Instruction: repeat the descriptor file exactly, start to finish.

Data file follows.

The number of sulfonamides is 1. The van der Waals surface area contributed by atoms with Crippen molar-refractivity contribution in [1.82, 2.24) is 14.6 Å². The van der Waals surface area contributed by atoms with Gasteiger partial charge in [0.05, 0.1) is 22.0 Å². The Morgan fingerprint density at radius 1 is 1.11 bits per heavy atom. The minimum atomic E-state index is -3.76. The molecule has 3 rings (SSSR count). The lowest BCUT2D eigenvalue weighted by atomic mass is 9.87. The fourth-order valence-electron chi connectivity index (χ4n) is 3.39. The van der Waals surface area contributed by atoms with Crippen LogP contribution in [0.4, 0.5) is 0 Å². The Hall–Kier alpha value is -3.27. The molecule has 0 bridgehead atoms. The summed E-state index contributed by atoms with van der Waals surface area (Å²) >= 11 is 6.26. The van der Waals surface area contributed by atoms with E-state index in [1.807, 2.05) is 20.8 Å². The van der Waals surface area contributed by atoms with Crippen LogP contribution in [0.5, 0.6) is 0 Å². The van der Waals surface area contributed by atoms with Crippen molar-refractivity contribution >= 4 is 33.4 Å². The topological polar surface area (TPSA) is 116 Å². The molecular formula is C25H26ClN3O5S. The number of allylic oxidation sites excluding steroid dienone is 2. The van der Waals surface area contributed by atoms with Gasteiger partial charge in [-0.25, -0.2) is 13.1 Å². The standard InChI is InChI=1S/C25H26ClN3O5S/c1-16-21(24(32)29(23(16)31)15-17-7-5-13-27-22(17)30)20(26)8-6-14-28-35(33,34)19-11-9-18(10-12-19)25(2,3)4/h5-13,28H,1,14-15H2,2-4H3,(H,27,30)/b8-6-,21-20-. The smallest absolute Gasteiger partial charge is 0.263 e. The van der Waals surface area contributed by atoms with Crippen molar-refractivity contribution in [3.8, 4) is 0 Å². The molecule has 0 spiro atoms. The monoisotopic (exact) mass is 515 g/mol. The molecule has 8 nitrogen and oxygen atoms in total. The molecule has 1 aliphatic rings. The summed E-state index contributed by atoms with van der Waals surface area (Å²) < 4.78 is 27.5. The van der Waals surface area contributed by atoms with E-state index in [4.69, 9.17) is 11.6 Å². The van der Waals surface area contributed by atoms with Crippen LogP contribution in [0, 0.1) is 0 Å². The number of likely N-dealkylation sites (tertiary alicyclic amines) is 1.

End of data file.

The number of sulfonamides is 1. The van der Waals surface area contributed by atoms with Crippen molar-refractivity contribution in [1.82, 2.24) is 14.6 Å². The van der Waals surface area contributed by atoms with Gasteiger partial charge in [0.05, 0.1) is 22.0 Å². The Morgan fingerprint density at radius 1 is 1.11 bits per heavy atom. The minimum atomic E-state index is -3.76. The molecule has 3 rings (SSSR count). The lowest BCUT2D eigenvalue weighted by atomic mass is 9.87. The fourth-order valence-electron chi connectivity index (χ4n) is 3.39. The van der Waals surface area contributed by atoms with Crippen LogP contribution in [0.4, 0.5) is 0 Å². The Hall–Kier alpha value is -3.27. The molecule has 0 bridgehead atoms. The summed E-state index contributed by atoms with van der Waals surface area (Å²) >= 11 is 6.26. The van der Waals surface area contributed by atoms with E-state index in [1.807, 2.05) is 20.8 Å². The van der Waals surface area contributed by atoms with Crippen LogP contribution in [0.5, 0.6) is 0 Å². The van der Waals surface area contributed by atoms with Crippen molar-refractivity contribution >= 4 is 33.4 Å². The topological polar surface area (TPSA) is 116 Å². The molecular formula is C25H26ClN3O5S. The number of allylic oxidation sites excluding steroid dienone is 2. The van der Waals surface area contributed by atoms with Gasteiger partial charge in [-0.25, -0.2) is 13.1 Å². The standard InChI is InChI=1S/C25H26ClN3O5S/c1-16-21(24(32)29(23(16)31)15-17-7-5-13-27-22(17)30)20(26)8-6-14-28-35(33,34)19-11-9-18(10-12-19)25(2,3)4/h5-13,28H,1,14-15H2,2-4H3,(H,27,30)/b8-6-,21-20-. The smallest absolute Gasteiger partial charge is 0.263 e. The van der Waals surface area contributed by atoms with Crippen molar-refractivity contribution in [3.8, 4) is 0 Å². The molecule has 0 spiro atoms. The monoisotopic (exact) mass is 515 g/mol. The molecule has 8 nitrogen and oxygen atoms in total. The molecule has 1 aliphatic rings. The summed E-state index contributed by atoms with van der Waals surface area (Å²) < 4.78 is 27.5. The van der Waals surface area contributed by atoms with E-state index in [4.69, 9.17) is 11.6 Å². The van der Waals surface area contributed by atoms with Crippen LogP contribution in [0, 0.1) is 0 Å². The number of likely N-dealkylation sites (tertiary alicyclic amines) is 1.